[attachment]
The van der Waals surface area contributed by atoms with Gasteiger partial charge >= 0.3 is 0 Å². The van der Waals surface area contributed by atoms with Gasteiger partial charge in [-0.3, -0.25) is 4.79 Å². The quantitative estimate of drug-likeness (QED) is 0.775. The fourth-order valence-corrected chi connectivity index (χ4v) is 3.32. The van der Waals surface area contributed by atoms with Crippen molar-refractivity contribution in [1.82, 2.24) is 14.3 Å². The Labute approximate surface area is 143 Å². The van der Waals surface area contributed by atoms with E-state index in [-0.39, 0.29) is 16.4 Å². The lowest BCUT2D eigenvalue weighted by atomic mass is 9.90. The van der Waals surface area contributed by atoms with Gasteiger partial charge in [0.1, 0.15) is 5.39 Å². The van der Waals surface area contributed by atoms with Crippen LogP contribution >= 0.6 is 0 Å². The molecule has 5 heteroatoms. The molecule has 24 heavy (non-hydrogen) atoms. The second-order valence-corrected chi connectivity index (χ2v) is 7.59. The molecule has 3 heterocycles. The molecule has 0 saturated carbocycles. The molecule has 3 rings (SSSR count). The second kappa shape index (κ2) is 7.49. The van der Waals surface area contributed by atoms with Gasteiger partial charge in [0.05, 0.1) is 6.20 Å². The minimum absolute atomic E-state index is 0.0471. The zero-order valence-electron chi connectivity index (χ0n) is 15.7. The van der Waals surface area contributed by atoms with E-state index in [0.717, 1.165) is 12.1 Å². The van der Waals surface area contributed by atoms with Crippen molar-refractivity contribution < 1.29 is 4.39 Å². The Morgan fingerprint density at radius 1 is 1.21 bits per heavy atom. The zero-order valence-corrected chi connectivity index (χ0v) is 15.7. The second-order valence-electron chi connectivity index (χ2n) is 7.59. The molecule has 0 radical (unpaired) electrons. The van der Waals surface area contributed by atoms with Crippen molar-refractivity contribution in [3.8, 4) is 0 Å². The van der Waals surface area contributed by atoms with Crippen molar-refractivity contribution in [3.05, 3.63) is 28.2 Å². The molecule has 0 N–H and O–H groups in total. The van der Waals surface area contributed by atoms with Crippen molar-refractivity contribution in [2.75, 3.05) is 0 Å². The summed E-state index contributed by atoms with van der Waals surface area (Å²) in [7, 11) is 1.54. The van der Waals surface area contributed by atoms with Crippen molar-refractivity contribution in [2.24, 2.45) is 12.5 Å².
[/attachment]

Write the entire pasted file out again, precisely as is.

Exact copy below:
The van der Waals surface area contributed by atoms with Gasteiger partial charge >= 0.3 is 0 Å². The van der Waals surface area contributed by atoms with Gasteiger partial charge in [-0.3, -0.25) is 4.79 Å². The quantitative estimate of drug-likeness (QED) is 0.775. The fourth-order valence-corrected chi connectivity index (χ4v) is 3.32. The van der Waals surface area contributed by atoms with Crippen molar-refractivity contribution in [1.82, 2.24) is 14.3 Å². The Labute approximate surface area is 143 Å². The van der Waals surface area contributed by atoms with E-state index in [-0.39, 0.29) is 16.4 Å². The lowest BCUT2D eigenvalue weighted by atomic mass is 9.90. The van der Waals surface area contributed by atoms with Gasteiger partial charge in [0.1, 0.15) is 5.39 Å². The van der Waals surface area contributed by atoms with Crippen LogP contribution >= 0.6 is 0 Å². The molecule has 5 heteroatoms. The molecule has 24 heavy (non-hydrogen) atoms. The second-order valence-corrected chi connectivity index (χ2v) is 7.59. The molecule has 3 heterocycles. The molecule has 0 saturated carbocycles. The molecule has 3 rings (SSSR count). The second kappa shape index (κ2) is 7.49. The van der Waals surface area contributed by atoms with Gasteiger partial charge in [0.05, 0.1) is 6.20 Å². The minimum absolute atomic E-state index is 0.0471. The zero-order valence-electron chi connectivity index (χ0n) is 15.7. The van der Waals surface area contributed by atoms with E-state index in [0.717, 1.165) is 12.1 Å². The van der Waals surface area contributed by atoms with Crippen molar-refractivity contribution < 1.29 is 4.39 Å². The Morgan fingerprint density at radius 1 is 1.21 bits per heavy atom. The zero-order valence-corrected chi connectivity index (χ0v) is 15.7. The second-order valence-electron chi connectivity index (χ2n) is 7.59. The molecule has 0 radical (unpaired) electrons. The van der Waals surface area contributed by atoms with Crippen molar-refractivity contribution in [3.8, 4) is 0 Å². The van der Waals surface area contributed by atoms with Crippen molar-refractivity contribution in [3.05, 3.63) is 28.2 Å². The molecule has 0 N–H and O–H groups in total. The van der Waals surface area contributed by atoms with Crippen molar-refractivity contribution in [2.75, 3.05) is 0 Å². The summed E-state index contributed by atoms with van der Waals surface area (Å²) in [7, 11) is 1.54. The van der Waals surface area contributed by atoms with Crippen molar-refractivity contribution in [2.24, 2.45) is 12.5 Å².